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Classic Romance Reviews

Conversational Review: The Windflower by Laura London (aka Tom and Sharon Curtis)

Conversational Review: The Windflower by Laura London (aka Tom and Sharon...

In preparation for our book club on The Windflower, Sunita and Robin undertook a conversational review of the book. Very soon it became clear that in order to keep said review under the actual page limit of the book itself, we’d have to do more of a general commentary that we hope will provoke more in depth discussion over at the Book Club post.

London_WindflowerRobin: The Windflower was part of my Romance conversion package, and it was the one book I kept picking up and putting down. Until, one day, after I had read all of the Curtises’s Regencies and a bunch of other historical Romances, I picked up the book again and couldn’t put it down until I finished it. Yes, the language was overly lush (it was, at that point, almost 20 years since it had been published), Merry was too much the plucky but clueless red-haired virgin, and Devon teetered on the edge of brooding, rakish alphahole. But still, there was so much to love and admire…

First, the book is set during the War of 1812, and it begins in Virginia, with Merry Wilding trying to sketch a trio of rutabagas, thinking about the unicorn that periodically comes to her in a dream. Merry lives with her aunt, because her mother is dead and her brother – a spy for the American side – lives with their much older father. Merry fancies herself an American patriot, which can make life with her pro-British Aunt April a struggle of personal and political loyalties. So when Carl asks Merry to help him by sketching some men at a smuggler’s den, she is beside herself with excitement – both to help the American cause and for the likely adventure.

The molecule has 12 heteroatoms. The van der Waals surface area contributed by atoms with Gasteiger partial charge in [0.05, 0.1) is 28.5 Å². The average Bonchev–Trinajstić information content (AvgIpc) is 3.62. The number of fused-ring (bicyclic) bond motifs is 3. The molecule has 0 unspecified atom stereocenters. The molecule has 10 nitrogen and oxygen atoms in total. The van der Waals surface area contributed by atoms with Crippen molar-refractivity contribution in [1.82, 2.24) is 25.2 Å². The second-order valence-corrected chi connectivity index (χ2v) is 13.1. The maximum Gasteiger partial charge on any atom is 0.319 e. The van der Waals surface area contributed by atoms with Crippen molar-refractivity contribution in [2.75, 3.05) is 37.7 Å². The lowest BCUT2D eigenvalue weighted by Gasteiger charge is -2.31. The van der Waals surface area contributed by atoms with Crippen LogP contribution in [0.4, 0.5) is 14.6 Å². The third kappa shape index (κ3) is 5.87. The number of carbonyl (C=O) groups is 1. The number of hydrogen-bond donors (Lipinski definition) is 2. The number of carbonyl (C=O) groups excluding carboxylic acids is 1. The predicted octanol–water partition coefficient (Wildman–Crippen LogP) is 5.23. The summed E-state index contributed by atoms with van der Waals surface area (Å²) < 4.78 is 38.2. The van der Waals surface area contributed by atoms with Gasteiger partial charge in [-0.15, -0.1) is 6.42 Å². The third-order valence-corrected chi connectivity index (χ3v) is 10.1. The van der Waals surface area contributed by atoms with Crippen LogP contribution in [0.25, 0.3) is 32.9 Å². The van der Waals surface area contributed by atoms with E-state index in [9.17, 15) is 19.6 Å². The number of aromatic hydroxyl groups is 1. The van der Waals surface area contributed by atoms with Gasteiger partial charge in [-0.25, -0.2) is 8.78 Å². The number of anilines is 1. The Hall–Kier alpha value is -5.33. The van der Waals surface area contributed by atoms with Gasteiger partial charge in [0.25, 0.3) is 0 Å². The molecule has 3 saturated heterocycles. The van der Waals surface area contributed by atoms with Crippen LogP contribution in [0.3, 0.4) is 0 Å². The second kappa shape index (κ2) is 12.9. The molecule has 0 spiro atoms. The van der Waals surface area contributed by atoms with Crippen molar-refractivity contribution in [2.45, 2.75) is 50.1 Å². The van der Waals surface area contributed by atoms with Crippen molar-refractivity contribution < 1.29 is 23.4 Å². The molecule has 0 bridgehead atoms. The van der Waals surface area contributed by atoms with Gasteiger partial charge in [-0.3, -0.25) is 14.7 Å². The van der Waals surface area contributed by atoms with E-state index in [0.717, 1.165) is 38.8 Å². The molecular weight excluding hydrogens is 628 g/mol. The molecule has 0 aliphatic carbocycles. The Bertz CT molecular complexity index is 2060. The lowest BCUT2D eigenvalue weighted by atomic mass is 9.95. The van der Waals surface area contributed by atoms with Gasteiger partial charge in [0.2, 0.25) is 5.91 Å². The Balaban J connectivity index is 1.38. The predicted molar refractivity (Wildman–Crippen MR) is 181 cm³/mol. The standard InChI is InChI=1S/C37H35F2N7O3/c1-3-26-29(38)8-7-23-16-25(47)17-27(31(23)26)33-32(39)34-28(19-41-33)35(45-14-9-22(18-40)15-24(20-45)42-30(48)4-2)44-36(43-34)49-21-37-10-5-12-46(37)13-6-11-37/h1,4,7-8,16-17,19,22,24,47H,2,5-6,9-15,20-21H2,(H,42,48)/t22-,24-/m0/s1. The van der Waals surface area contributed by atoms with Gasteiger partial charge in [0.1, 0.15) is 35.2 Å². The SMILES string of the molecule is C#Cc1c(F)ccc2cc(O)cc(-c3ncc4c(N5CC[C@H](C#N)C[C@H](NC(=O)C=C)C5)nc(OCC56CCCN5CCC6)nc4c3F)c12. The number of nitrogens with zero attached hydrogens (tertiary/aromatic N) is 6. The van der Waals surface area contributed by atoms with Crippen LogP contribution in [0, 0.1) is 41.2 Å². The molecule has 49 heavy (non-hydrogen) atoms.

Of course, a young woman like Merry, with her long, bright red hair, obvious beauty, and naïve enthusiasm, is not exactly inconspicuous, even in costume, and when some pirates from the infamous Black Joke enter the den, one in particular is clearly taken with her.

Devon Crandall, who has seen and done far more than most men in their mid to late twenties, is more than taken with the young woman whose appearance suggests that she is married to a traveling puppeteer and in an advanced state of pregnancy. All of which amplifies his surprise, some months later, when her unconscious body is brought aboard the Black Joke, presumably from the bed of Devon’s most bitter enemy, Michael Granville, making her an assumed enemy, as well.

Of course, Merry is no more Michael Granville’s mistress than Devon is the lawless, pillaging rapist Merry initially imagines him to be. The means by which Merry ends up in Granville’s bed is merely one more coincidence in an incredibly intricate, interwoven plot that both defies clear explanation and loses a great deal in mere plot summary. To unwind the entire plot reveals many spoilers, which I will try to avoid here, but I will try to summarize as follows: